When kids with autism, Asperger’s and Down syndrome get too old for high school, the next big challenge is how to build an independent life. That’s what the Plano non-profit My Possibilities specializes in. The center is taking an artful approach.
Instructor Casey Parrott walks around his classroom checking out his students’ work. Some are busy sketching. Others are painting on white canvases — everything from chapels and airplanes to mermaids and nature’s wonders.
Audrey, 25, is busy painting a rainbow.
“We’ve got a lot of red,” Parrott points out. “We’ve gotta work on some more yellows.
“Yeah,” Audrey responds.
“Where’s orange?” Parrott asks. “Let me see your brush. Let me go get a cleaner one.”
Audrey agrees. Parrott then shows Audrey how to add some orange to her rainbow.
Five and a half years ago, this program was merely an idea, notes on a Starbuck’s napkin. A group of moms got together to figure out how best to educate their children who had aged out of public schools. They needed a place where adults with autism, Down syndrome and other learning disabilities could go. It began with 12 clients and has grown to 135 adults, who call themselves HIPsters, which stands for…
“Hugely important person. That is the center of what we do,” says Elizabeth Romo, resource development manager at My Possibilities. “We are all about them and what they need and how to make their life better.”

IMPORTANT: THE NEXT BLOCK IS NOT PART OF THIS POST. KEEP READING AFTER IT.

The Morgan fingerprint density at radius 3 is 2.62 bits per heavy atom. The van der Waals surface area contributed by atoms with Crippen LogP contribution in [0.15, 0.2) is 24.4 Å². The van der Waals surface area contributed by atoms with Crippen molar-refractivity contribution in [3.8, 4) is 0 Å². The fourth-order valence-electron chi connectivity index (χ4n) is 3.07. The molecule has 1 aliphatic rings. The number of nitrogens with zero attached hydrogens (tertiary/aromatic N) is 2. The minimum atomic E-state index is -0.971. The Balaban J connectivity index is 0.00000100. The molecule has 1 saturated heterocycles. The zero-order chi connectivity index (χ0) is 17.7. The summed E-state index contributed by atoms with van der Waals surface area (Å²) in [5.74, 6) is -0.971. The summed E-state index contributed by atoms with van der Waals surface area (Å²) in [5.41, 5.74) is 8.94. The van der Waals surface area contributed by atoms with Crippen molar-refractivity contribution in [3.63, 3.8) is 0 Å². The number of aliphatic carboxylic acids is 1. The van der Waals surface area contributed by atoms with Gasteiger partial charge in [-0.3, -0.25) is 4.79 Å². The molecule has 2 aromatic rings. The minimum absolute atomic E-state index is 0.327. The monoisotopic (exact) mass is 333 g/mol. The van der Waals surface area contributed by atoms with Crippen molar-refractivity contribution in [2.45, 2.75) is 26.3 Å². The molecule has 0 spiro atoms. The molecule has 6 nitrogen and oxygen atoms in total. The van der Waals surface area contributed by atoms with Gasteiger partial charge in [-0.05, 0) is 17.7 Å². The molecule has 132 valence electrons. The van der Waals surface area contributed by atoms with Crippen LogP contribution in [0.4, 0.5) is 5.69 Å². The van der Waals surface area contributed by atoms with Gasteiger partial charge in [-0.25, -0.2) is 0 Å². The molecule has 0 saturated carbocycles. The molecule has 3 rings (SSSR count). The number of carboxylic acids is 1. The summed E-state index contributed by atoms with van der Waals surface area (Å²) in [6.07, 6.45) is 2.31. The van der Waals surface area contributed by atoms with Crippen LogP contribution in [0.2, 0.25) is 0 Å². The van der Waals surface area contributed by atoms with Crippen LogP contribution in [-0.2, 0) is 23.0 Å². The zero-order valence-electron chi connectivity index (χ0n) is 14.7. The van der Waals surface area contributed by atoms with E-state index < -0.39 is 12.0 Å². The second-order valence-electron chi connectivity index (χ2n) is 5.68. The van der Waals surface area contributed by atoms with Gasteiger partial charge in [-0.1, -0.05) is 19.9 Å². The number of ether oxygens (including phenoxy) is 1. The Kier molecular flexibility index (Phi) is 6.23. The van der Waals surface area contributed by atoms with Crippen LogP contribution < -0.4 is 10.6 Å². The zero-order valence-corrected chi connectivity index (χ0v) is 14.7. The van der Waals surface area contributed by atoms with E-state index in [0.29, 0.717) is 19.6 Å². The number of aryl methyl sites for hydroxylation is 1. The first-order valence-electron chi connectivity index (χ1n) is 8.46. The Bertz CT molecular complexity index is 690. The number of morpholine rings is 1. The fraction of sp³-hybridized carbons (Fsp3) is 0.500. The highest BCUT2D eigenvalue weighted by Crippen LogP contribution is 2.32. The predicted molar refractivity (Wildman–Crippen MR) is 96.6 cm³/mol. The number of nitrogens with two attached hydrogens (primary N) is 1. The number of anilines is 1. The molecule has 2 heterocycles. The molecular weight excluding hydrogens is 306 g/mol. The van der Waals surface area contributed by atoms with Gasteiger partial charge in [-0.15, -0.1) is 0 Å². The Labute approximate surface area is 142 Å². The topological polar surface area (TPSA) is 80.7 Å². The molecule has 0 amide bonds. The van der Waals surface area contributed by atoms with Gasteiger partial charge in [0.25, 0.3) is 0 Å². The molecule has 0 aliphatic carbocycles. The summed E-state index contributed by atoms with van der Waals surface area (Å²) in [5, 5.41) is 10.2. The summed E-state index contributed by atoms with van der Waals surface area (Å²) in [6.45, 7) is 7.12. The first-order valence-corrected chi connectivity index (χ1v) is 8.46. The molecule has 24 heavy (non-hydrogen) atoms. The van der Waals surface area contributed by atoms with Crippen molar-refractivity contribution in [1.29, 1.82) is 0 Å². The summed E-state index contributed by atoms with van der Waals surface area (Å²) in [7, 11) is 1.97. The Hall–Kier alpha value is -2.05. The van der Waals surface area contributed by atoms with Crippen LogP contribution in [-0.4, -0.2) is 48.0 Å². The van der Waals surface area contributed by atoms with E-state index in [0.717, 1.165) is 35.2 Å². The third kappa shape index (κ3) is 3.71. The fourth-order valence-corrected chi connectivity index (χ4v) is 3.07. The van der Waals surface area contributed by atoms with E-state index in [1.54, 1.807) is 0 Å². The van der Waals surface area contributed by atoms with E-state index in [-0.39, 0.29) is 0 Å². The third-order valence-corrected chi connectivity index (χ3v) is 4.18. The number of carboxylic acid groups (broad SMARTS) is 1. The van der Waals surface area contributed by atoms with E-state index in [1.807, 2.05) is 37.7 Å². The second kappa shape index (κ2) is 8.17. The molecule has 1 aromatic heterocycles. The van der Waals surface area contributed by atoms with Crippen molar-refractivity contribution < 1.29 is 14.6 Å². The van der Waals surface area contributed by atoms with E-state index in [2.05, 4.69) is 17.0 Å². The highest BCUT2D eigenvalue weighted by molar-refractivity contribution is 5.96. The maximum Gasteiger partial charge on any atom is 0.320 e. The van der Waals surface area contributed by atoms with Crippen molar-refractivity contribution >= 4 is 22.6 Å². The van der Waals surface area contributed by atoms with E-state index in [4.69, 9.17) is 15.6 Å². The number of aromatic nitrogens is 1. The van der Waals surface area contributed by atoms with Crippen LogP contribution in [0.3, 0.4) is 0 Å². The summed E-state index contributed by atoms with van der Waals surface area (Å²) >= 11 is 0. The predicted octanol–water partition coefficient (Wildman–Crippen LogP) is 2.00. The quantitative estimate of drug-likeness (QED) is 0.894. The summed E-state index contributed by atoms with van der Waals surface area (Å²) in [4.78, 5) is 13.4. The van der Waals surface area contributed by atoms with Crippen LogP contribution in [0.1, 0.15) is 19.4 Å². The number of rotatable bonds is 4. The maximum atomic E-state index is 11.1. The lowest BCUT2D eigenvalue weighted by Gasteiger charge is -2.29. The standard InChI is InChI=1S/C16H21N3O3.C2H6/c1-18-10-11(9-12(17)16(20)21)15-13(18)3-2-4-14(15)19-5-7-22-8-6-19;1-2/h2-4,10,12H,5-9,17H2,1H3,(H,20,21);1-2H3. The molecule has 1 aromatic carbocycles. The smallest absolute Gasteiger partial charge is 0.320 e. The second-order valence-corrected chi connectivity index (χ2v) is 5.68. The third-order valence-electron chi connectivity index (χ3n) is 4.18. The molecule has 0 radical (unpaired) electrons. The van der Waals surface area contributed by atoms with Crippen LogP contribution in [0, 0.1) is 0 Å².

Students here range in age from 18 to 70. Romo says every one of them takes their nickname to heart.
“We have HIPster shirts. ‘I’m a HIPster,’ ‘Helping a HIPster,’ and they are very prideful of their name,” she says.
There’s even a HIPStore where their artwork is sold — necklaces, bracelets, paintings and scented candles. The HIPsters learn to stock shelves, interact with customers and they get 50 percent of the sales. The other half goes to the art program.
The store’s part of the job skills program. Parrott says they want students to feel good about themselves when they find a job and start earning a paycheck.
“And that’s kind of built over to the art program,” Parrott says. “We want them to be full artists, meaning we want them to sell what they make so they feel some pride and the recognition of their work.”
My Possibilities launched the art program, called Create, two and a half years ago. Beside drawing and painting, students can learn about digital art, photography, drama and sculpture. Next week, they’ll learn to dance.
Mason Owings, who’s 23, has been part of the center a year and a half. He says the experience there has helped him work on his behavioral issues. So much so, he was hired.
“They offered me more opportunities here to work here,” he says. “I just got hired to be part-time on staff in the mornings from 8 to 11.”
Parrott says Owings has come out of his shell and flourished in his new role, which is the goal for these students.
“We really want them to be independent, be their own person,” he says.
Like his peers at My Possibilities, Owings is learning that the possibilities just might be endless.
More than a hundred artists have teamed up for this weekend’s 9th Art Con, which raises money for local art groups. This year, the proceeds will go toward My Possibilities’ Create program. To learn more, visit ArtandSeek.org.